American Indians Seize Hostages at Newspaper
Feb. 01, 1988
LUMBERTON, N.C. (AP) _ Heavily armed American Indians protesting what they called unfair law enforcement in Robeson County held nine newspaper employees hostage today and demanded to talk to the governor, authorities and witnesses said.
Eight of the 17 hostages seized initially by two Indians at The Robesonian had been released by early afternoon, according to Police Chief A.L. Carroll.
No injuries or violence were reported during the takeover, but one hostage said two of the released hostages had complained of heart problems.
''We're trying to get some justice in Robeson County among the minorities,'' said 19-year-old Timothy Jacobs, one of the captors, in a telephone conversation with The Associated Press. ''We want to see (Sheriff) Hubert Stone out.''
''We're not going to hurt the people,'' Jacobs told WFNC radio. ''We're going to hurt the law if they come in here. They might get us, too, but we'll get a few of them before it's over with. We just decided to do this to get help.''
Jacobs said he was a Tuscarora-Cherokee Indian and that there were three people in his group, but Carroll said there were only two.
One of the captors ''has repeatedly told the hostages that he doesn't want to hurt anybody,'' said Eric Prevatte, one of those released. ''He said he was very sorry this had to come down to this.''
The captors took over the newsroom and chained the doors shut, according to Editor Bob Horne, who was reached by Cable News Network in the newsroom. Horne said there was no violence and no one was injured.
He said the hostages were being held at gunpoint and that he had been told some of the doors were booby-trapped.
Police cordoned off two blocks around the newspaper, which is across the street from the county court building in the center of town. The Robesonian is an afternoon daily with a circulation of about 15,000 in Robeson County, about 85 miles south of Raleigh in southeastern North Carolina.
Jacobs said no police were visible in front of the building and ''we demanded that they be moved.''
The hostage-takers demanded to speak to Gov. Jim Martin, but a spokesman for the governor said he would make no comment.
A circulation secretary who was being held, Mary Ann Mayers, said two hostages were released after they had complained of heart problems and one woman ''was in really bad shape.''
Melissa Talbert, a reporter at the newspaper who was out on an assignment when the hostages were taken, said the newspaper's managing editor, Donna Pipes, was released in exchange for 15 hamburgers. Ms. Pipes had no comment.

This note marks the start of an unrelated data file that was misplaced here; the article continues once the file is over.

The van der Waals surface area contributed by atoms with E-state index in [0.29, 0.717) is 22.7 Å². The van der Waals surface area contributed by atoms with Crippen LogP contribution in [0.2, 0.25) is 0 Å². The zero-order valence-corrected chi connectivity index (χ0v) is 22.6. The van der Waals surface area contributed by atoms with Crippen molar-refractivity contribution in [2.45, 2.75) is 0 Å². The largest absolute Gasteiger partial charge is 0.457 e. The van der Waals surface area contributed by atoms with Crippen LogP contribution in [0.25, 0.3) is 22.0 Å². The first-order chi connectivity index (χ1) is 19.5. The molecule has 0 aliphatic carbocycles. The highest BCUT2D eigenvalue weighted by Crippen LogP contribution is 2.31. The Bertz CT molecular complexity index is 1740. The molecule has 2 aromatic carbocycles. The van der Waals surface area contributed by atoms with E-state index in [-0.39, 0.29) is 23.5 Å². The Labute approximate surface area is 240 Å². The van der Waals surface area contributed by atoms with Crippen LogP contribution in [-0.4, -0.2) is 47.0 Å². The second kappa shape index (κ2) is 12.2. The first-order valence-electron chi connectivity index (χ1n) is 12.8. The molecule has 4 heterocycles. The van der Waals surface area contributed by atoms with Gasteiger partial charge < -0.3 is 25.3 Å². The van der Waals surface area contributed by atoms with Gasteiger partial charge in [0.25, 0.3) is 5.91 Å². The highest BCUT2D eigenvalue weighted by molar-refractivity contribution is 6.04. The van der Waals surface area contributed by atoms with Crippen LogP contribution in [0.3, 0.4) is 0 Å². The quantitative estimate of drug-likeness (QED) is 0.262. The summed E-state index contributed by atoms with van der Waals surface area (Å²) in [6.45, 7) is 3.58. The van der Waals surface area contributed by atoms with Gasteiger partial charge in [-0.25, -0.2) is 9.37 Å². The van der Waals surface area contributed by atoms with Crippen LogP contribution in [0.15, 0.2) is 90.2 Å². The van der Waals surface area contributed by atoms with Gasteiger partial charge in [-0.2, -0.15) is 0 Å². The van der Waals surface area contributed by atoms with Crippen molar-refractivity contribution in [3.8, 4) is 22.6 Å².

Jacobs told WFNC that he and his companions were armed with pistols, shotguns and hand grenades. Jacobs said the hostages were ''quite comfortable. They're all sitting in chairs. We haven't tied anybody up. They're all relaxed.''
Asked how long they would hold the hostages, Jacobs said, ''Days, whatever.''
Another man, who said his name was Eddie Hatcher, told The Raleigh Times and News and Observer that they were armed and carried explosives.
''Eddie and I have been hiding all week,'' Jacobs told the AP. ''Hubert Stone has been threatening his life. ... We just want some justice brought here. We just want federal officials here who will protect us and make a full scale investigation.''
Stone could not immediately be reached by telephone for comment.
In November 1986 the sheriff's son, Deputy Sheriff Kevin Stone, shot and killed a Lumbee Indian during a narcotics investigation. The younger Stone was cleared of wrongdoing by a coroner's inquest, but the shooting sparked protests by Indian groups and sympathizers.
The captors at the Robesonian did not specifically refer to the shooting incident in their statements.
Rep. Charles Rose, D-N.C., whose district includes Lumberton, told WPTF-AM radio that he spoke by telephone to Jacobs.
''I asked him what in the world was going on and he just said 'We've got to clean this county out,''' Rose told the radio station. '''My people are being discriminated against, locked in the jail and killed.'''
''I told him that I certainly hoped they would be very careful and that they would let these people go, that I would help him any way I could to see that his grievances were answered,'' Rose said.
The general manager of The Robesonian, George Fain, said there were still 17 people in the building when he escaped as the incident began, according to Bruce Morrison, vice president of the Concord Tribune. Both newspapers are owned by Park Communications Inc. of Ithaca, N.Y.